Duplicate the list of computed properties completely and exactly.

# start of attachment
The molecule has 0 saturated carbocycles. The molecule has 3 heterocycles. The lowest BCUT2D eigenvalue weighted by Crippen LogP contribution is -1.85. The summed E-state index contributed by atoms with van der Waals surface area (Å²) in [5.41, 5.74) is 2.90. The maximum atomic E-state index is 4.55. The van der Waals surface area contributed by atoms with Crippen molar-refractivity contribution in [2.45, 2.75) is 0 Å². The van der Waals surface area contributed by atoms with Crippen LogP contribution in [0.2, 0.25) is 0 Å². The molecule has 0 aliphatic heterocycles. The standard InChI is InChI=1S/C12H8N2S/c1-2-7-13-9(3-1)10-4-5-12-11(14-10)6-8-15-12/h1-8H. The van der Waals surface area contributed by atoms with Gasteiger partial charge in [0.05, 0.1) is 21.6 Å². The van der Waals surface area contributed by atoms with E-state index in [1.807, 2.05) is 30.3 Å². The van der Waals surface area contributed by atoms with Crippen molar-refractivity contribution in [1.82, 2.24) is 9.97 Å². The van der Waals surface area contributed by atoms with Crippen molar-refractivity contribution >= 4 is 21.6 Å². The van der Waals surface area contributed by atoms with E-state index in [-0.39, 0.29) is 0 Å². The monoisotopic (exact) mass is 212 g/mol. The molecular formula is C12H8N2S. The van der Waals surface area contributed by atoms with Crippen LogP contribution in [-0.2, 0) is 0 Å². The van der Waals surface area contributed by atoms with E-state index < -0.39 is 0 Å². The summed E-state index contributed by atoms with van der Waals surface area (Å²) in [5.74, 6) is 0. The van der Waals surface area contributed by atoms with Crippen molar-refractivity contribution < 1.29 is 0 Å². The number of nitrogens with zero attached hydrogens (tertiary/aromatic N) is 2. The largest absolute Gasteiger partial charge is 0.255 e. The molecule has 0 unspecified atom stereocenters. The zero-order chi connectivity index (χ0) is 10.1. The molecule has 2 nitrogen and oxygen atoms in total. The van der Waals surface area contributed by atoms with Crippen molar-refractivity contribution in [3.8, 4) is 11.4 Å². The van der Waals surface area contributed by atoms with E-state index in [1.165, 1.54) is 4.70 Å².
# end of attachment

The molecule has 0 saturated carbocycles. The molecule has 3 heterocycles. The lowest BCUT2D eigenvalue weighted by Crippen LogP contribution is -1.85. The summed E-state index contributed by atoms with van der Waals surface area (Å²) in [5.41, 5.74) is 2.90. The maximum atomic E-state index is 4.55. The van der Waals surface area contributed by atoms with Crippen molar-refractivity contribution in [2.45, 2.75) is 0 Å². The van der Waals surface area contributed by atoms with Crippen LogP contribution in [0.2, 0.25) is 0 Å². The molecule has 0 aliphatic heterocycles. The standard InChI is InChI=1S/C12H8N2S/c1-2-7-13-9(3-1)10-4-5-12-11(14-10)6-8-15-12/h1-8H. The van der Waals surface area contributed by atoms with Gasteiger partial charge in [0.05, 0.1) is 21.6 Å². The van der Waals surface area contributed by atoms with E-state index in [1.807, 2.05) is 30.3 Å². The van der Waals surface area contributed by atoms with Crippen molar-refractivity contribution in [1.82, 2.24) is 9.97 Å². The van der Waals surface area contributed by atoms with Crippen molar-refractivity contribution >= 4 is 21.6 Å². The van der Waals surface area contributed by atoms with E-state index in [-0.39, 0.29) is 0 Å². The monoisotopic (exact) mass is 212 g/mol. The molecular formula is C12H8N2S. The van der Waals surface area contributed by atoms with Crippen LogP contribution in [-0.2, 0) is 0 Å². The van der Waals surface area contributed by atoms with E-state index < -0.39 is 0 Å². The summed E-state index contributed by atoms with van der Waals surface area (Å²) in [5.74, 6) is 0. The van der Waals surface area contributed by atoms with Crippen molar-refractivity contribution < 1.29 is 0 Å². The number of nitrogens with zero attached hydrogens (tertiary/aromatic N) is 2. The largest absolute Gasteiger partial charge is 0.255 e. The molecule has 0 unspecified atom stereocenters. The zero-order chi connectivity index (χ0) is 10.1. The molecule has 2 nitrogen and oxygen atoms in total. The van der Waals surface area contributed by atoms with Crippen molar-refractivity contribution in [3.8, 4) is 11.4 Å². The van der Waals surface area contributed by atoms with E-state index in [1.165, 1.54) is 4.70 Å².